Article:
How do gay parents get children? The most common way may by a one spouse divorcing his or her spouse of the opposite sex and living with a new (same sex) partner while keeping the children of the original marriage. That divorce was their choice, and their refusal to find another mate of the opposite sex is their choice as well. Why should society have to validate those choices?

    Another way is by adoption, if the state allows such. Whether they should or not is another discussion.

    Either way, the situation is the choice of the adults, a choice they made knowing it would not be considered a marriage under federal law and under most state laws.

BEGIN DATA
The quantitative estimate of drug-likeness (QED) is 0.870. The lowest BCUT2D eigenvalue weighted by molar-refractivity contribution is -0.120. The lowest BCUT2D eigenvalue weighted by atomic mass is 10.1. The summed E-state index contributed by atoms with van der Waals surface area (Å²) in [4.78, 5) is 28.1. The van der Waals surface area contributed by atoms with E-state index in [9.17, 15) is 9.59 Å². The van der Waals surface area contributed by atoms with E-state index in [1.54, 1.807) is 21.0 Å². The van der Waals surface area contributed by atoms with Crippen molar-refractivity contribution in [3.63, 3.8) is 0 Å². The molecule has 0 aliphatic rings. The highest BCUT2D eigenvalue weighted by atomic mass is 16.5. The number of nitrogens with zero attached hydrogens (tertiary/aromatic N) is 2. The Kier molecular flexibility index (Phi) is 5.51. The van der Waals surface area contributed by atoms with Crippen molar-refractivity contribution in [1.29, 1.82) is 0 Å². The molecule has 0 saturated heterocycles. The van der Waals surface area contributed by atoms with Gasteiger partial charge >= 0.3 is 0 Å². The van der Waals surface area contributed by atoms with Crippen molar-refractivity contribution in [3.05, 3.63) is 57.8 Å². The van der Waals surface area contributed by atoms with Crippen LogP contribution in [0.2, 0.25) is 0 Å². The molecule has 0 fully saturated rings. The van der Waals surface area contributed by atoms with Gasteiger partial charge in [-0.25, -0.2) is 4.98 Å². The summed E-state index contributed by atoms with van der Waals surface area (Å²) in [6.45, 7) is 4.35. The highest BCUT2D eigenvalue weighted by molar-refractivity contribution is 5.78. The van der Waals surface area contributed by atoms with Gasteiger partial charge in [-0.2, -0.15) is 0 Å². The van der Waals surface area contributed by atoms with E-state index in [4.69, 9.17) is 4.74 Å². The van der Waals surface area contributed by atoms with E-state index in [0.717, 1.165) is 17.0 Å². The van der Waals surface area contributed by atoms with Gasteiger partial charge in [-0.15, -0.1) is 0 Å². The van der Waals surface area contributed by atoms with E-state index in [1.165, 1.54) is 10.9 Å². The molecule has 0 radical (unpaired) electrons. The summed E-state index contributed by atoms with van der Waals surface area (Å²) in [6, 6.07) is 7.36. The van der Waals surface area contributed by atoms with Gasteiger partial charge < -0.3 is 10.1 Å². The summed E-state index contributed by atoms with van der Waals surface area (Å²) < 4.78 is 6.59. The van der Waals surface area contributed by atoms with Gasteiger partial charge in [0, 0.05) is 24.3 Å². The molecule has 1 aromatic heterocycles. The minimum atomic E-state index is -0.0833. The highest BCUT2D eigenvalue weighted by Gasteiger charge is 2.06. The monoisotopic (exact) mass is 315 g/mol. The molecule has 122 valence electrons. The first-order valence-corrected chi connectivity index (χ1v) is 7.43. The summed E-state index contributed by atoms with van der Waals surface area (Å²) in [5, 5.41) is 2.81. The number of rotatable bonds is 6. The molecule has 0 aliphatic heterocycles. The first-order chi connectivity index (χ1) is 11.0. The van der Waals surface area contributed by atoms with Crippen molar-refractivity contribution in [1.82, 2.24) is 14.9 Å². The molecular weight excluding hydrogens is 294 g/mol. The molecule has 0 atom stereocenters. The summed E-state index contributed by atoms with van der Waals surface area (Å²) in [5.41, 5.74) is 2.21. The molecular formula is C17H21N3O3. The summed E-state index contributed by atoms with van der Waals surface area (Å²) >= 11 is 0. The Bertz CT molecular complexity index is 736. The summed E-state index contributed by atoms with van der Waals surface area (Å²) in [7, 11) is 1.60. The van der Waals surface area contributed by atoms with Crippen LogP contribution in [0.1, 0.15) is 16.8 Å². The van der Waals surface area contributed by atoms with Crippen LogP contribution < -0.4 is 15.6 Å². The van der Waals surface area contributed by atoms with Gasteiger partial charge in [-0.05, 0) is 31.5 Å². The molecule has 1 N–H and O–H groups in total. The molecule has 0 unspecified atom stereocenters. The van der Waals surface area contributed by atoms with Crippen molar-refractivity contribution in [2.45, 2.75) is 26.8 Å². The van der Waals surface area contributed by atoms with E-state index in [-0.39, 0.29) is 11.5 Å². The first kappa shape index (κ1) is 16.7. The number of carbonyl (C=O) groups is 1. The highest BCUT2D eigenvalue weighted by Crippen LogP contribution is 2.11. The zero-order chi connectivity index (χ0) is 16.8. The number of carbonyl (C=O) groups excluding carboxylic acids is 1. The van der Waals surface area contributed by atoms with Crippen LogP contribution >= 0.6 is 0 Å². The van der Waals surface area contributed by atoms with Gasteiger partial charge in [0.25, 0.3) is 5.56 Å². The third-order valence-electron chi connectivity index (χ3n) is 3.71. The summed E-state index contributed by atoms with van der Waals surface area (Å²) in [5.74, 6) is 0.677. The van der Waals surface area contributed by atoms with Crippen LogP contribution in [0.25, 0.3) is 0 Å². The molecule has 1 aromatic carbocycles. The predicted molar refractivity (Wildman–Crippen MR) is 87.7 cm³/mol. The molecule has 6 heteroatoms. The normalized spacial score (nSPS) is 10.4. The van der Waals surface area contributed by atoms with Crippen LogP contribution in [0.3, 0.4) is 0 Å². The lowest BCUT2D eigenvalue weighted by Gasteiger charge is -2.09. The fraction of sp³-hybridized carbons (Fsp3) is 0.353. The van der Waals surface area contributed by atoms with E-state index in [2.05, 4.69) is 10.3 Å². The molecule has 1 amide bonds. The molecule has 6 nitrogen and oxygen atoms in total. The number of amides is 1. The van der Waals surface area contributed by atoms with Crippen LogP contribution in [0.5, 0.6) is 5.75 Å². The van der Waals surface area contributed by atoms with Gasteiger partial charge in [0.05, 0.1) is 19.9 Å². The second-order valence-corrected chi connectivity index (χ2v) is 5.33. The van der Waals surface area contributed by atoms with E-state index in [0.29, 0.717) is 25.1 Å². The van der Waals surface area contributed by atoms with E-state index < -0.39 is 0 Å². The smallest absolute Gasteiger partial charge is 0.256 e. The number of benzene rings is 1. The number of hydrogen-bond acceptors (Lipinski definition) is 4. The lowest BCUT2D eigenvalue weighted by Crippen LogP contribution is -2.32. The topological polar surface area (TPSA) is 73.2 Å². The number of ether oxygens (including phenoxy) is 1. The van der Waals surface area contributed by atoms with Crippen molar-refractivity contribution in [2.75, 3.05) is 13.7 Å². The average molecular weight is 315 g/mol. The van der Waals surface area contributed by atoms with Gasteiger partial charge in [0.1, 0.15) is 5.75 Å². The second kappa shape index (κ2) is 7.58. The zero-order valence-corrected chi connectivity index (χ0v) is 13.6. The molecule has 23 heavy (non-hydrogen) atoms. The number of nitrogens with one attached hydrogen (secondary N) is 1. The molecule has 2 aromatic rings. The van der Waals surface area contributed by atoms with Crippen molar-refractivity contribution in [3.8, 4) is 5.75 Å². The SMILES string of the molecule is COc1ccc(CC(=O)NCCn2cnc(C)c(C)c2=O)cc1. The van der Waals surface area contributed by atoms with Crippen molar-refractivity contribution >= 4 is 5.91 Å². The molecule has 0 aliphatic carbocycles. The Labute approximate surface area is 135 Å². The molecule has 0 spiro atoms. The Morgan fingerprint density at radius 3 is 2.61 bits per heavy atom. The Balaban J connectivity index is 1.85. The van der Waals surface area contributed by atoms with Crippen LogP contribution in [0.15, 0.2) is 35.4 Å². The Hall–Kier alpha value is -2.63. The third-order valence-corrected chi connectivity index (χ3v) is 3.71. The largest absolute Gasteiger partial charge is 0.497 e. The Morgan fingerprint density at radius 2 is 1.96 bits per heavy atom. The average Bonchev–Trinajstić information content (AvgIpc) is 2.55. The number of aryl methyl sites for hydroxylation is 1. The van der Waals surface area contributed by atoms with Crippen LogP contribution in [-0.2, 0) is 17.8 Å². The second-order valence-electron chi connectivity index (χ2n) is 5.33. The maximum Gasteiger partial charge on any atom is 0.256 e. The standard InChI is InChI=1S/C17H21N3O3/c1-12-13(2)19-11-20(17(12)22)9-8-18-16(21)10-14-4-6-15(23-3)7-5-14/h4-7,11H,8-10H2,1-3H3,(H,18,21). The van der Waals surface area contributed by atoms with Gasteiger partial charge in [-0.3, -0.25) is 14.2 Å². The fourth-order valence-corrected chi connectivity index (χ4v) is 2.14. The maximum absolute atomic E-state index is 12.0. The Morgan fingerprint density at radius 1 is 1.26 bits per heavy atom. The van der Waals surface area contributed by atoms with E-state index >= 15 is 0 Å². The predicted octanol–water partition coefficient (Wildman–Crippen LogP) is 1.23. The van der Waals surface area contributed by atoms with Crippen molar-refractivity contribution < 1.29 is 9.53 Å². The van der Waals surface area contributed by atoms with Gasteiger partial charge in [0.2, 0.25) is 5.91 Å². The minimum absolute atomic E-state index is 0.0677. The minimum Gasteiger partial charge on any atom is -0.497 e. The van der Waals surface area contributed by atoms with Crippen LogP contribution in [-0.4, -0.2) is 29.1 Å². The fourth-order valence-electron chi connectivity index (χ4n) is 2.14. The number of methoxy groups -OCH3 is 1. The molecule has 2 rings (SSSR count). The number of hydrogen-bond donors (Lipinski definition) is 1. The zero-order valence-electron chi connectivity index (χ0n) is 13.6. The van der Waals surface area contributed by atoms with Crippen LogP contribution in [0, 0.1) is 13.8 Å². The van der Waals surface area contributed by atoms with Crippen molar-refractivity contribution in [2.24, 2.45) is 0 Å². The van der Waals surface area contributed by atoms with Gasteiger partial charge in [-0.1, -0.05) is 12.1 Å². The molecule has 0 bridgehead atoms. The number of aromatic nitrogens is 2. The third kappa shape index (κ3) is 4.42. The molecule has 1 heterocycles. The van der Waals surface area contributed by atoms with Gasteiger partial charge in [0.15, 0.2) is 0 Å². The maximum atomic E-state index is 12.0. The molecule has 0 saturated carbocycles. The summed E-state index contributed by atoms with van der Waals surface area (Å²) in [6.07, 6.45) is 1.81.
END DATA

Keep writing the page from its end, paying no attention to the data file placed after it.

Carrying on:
In either case, the children have been denied either a father or a mother, and at least one biological parent has been excluded from the new marriage. What about the rights of the excluded parent?

    Why should these parents get benefits that are denied to single parents without a partner? It seems to me that single parents are in even greater need of benefits.

    If all children need is love, then those children already supposedly have that, regardless of having a piece of paper. If they need a mother and a father, then they are denied that. If they need financial security, then parents without partners generally need that even more. Why discriminate against them? There are a lot more single parents than gay parents. Their needs are generally greater. And their children are CHILDREN.

    In any event, it is rational for the state to encourage the ideal while tolerating or supporting as a different level that which deviates from the ideal.